Need Help With Bad Beam - Building & Construction - Page 4 - DIY Chatroom Home Improvement Forum


Go Back   DIY Chatroom Home Improvement Forum > Home Improvement > Building & Construction

CLICK HERE AND JOIN OUR COMMUNITY TODAY...IT'S FREE!

Reply
 
Thread Tools Display Modes
Old 07-11-2012, 10:15 PM   #46
DIY staff

 
Join Date: Sep 2009
Location: Kane county,Illinois
Posts: 22,319
Rewards Points: 3,276
Default

Need help with bad beam


I liked the looks too---

By the way---the temporary wall could be used to jack up the sag in the ceiling---f there is any--

a jack wall uses studs intentionally longer than needed--toe nailed to the top plate then beaten into plumb by thumping the studs on the bottom side.--

If needed one of us can give you details---

Advertisement

__________________
New members: Adding your location to your profile helps in many ways.--M--
oh'mike is online now   Reply With Quote
Old 07-11-2012, 10:57 PM   #47
Member
 
Join Date: Mar 2011
Location: Pennsylvania
Posts: 141
Rewards Points: 93
Default

Need help with bad beam


Quote:
Originally Posted by CopperClad View Post
Want some more options? Let's due away with the beam and the ceiling joists altogether. Attach 4x4'sfrom rafter to rafter every 16'', about 3' down from your ridge, and you can have a bomb diggity cathedral sheetrocked ceiling with exposed collar ties in your office . No need to apologize LVDIY, nothing wrong with going over your options before hand. A lot of the people on here post after they have screwed up and ask how to fix it. You didn't screw up, ya just didn't know you had a colony of ants you should have been charging rent.
Damn! That is exactly what I was thinking when I first started this project. Or, I didn't think of adding collar ties and those details, but I was thinking, "man, it would be cool to just rip out all the joist and leave it all open" But then I settled on just using what was already in place since it seemed more manageable for my skill level, and it looked like it was all in relatively good shape, and I thought the exposed beam would add a little bit of character at lest.

I am somewhat emotionally invested in the current ceiling since it took me forever to get the sheets up there with all the shimming and prep work I had to do. I also have the recessed lights in the ceiling, so it would set me back a bit to go that route. On the other hand, we did put in some lights in the attic, and we even added some boxes up there just in case, so I could probably use those points to install new lights higher up. Drywalling also seemed a little intimidating on the angled surfaces, but with the practice I've had now I think I could handle it.

There is also a window in the attic that would provide additional natural light which would be cool. Also I wouldn't have to worry about installing an attic ladder or how to fit a 20ft beam on my 8ft trailer... The high ceilings would probably help keep it cooler in the summer too, so maybe I don't have to get an ugly air conditioner and I can get by with a nice ceiling fan, which would look kind of cool suspended from the high ceiling.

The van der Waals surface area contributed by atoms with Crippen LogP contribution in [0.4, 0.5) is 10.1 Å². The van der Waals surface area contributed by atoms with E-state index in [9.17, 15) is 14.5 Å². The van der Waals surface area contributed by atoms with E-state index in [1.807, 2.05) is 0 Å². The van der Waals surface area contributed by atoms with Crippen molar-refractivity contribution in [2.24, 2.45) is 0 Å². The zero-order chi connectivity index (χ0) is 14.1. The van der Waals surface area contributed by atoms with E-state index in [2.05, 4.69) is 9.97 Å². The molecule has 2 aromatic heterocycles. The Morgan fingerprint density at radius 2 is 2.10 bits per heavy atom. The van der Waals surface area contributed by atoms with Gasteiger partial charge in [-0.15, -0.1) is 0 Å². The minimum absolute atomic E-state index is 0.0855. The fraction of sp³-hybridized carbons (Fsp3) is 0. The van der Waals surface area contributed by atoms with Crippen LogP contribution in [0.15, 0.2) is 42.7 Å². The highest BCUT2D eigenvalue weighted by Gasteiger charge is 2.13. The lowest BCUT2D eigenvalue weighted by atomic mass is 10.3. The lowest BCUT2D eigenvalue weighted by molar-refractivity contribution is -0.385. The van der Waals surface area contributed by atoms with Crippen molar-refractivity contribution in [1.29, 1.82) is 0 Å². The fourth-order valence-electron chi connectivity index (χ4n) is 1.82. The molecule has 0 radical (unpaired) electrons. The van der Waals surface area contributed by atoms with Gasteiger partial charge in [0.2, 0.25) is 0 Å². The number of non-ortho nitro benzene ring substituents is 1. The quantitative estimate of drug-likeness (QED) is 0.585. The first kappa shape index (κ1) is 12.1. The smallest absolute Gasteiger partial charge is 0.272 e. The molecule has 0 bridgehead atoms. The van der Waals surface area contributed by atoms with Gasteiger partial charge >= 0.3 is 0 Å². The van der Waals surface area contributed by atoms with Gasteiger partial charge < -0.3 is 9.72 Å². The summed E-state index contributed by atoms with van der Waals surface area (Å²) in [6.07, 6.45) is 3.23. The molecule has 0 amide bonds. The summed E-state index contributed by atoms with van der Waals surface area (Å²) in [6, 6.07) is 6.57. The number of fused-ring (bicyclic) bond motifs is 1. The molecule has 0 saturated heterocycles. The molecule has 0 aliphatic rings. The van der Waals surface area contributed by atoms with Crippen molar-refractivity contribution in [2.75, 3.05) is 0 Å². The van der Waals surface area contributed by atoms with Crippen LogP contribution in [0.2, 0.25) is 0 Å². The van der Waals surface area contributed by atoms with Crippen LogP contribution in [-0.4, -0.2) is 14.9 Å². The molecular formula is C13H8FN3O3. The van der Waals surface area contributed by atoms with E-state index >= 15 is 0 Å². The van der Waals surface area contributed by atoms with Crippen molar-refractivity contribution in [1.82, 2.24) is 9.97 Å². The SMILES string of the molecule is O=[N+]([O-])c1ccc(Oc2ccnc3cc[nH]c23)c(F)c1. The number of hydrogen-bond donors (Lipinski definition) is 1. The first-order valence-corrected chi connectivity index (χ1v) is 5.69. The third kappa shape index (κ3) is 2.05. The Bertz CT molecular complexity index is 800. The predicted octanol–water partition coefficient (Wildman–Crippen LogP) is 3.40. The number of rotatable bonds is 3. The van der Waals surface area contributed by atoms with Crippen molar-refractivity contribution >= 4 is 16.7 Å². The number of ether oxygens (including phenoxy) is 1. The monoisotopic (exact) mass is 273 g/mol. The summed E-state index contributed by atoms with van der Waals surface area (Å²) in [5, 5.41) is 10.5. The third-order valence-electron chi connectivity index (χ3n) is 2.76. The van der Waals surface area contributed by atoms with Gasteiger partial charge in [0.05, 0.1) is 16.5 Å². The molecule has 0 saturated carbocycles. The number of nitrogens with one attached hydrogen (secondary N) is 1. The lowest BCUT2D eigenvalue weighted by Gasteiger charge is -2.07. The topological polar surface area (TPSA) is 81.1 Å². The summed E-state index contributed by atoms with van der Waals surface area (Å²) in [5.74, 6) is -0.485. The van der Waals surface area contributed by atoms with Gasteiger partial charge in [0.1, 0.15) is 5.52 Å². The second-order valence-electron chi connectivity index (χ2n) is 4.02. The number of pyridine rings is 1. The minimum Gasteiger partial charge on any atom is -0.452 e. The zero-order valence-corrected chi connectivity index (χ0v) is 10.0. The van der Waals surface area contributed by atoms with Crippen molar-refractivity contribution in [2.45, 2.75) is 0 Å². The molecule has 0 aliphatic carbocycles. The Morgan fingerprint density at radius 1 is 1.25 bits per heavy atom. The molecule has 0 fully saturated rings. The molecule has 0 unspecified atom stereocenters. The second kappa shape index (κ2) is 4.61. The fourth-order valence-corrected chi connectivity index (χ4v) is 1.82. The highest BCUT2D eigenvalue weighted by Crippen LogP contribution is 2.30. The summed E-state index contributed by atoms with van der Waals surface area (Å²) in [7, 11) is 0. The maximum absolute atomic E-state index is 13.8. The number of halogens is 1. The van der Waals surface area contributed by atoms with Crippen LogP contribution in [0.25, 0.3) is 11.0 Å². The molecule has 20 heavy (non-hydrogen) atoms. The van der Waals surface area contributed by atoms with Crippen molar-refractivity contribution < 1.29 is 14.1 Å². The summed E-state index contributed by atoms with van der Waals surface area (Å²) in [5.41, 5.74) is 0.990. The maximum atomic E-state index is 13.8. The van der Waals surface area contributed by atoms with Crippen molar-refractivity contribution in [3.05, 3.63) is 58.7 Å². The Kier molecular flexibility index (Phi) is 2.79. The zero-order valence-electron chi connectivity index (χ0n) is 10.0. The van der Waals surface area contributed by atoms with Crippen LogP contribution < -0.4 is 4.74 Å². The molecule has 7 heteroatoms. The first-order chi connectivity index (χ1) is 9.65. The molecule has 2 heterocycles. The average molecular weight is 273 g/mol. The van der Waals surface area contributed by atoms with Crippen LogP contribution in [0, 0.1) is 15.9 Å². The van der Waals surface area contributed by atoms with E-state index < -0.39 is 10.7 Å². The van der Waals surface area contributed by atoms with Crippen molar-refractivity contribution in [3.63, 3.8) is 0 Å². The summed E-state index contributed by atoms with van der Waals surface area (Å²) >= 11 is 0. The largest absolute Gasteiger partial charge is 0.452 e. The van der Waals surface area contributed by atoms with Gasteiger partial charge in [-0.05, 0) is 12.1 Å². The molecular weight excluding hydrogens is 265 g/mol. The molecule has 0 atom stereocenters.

So, if I knew then what I know now, I would probably have ripped it all out in the first place. This beam failure might be an excuse to change plans. Not sure if I'll have it all done by labor day like I was hoping though...

I shoudn't get ahead of myself, I should probably sleep on it...

Decisions, decisions...
LVDIY is offline   Reply With Quote
Old 07-11-2012, 11:23 PM   #48
Member
 
Join Date: Mar 2011
Location: Pennsylvania
Posts: 141
Rewards Points: 93
Default

Need help with bad beam


Quote:
Originally Posted by oh'mike View Post
I liked the looks too---

By the way---the temporary wall could be used to jack up the sag in the ceiling---f there is any--

a jack wall uses studs intentionally longer than needed--toe nailed to the top plate then beaten into plumb by thumping the studs on the bottom side.--

If needed one of us can give you details---
I think I understand the concept. You would basically frame out a temporary wall complete with bottom and top plate that runs parallel to the beam and slightly lifts the ceiling? Does that mean I would have to remove part of my drywall in order for the joists to rest on the temp wall?
LVDIY is offline   Reply With Quote
Old 07-12-2012, 06:53 AM   #49
DIY staff

 
Join Date: Sep 2009
Location: Kane county,Illinois
Posts: 22,319
Rewards Points: 3,276
Default

Need help with bad beam


No need to remove drywall---

Screw the top plate to the ceiling---

Lay the bottom plate on the floor--

Cut the studs to length plus up to 1/4" for lift--

Toe nail the top tap in the bottom until it is plumb---

Repeat if more lift is needed.

1/8" is usually max when lifting a house--but your ceiling doesn't weigh much--so 1/4" will work
__________________
New members: Adding your location to your profile helps in many ways.--M--
oh'mike is online now   Reply With Quote
Old 07-12-2012, 04:04 PM   #50
Member
 
Join Date: Jun 2008
Posts: 299
Rewards Points: 278
Default

Need help with bad beam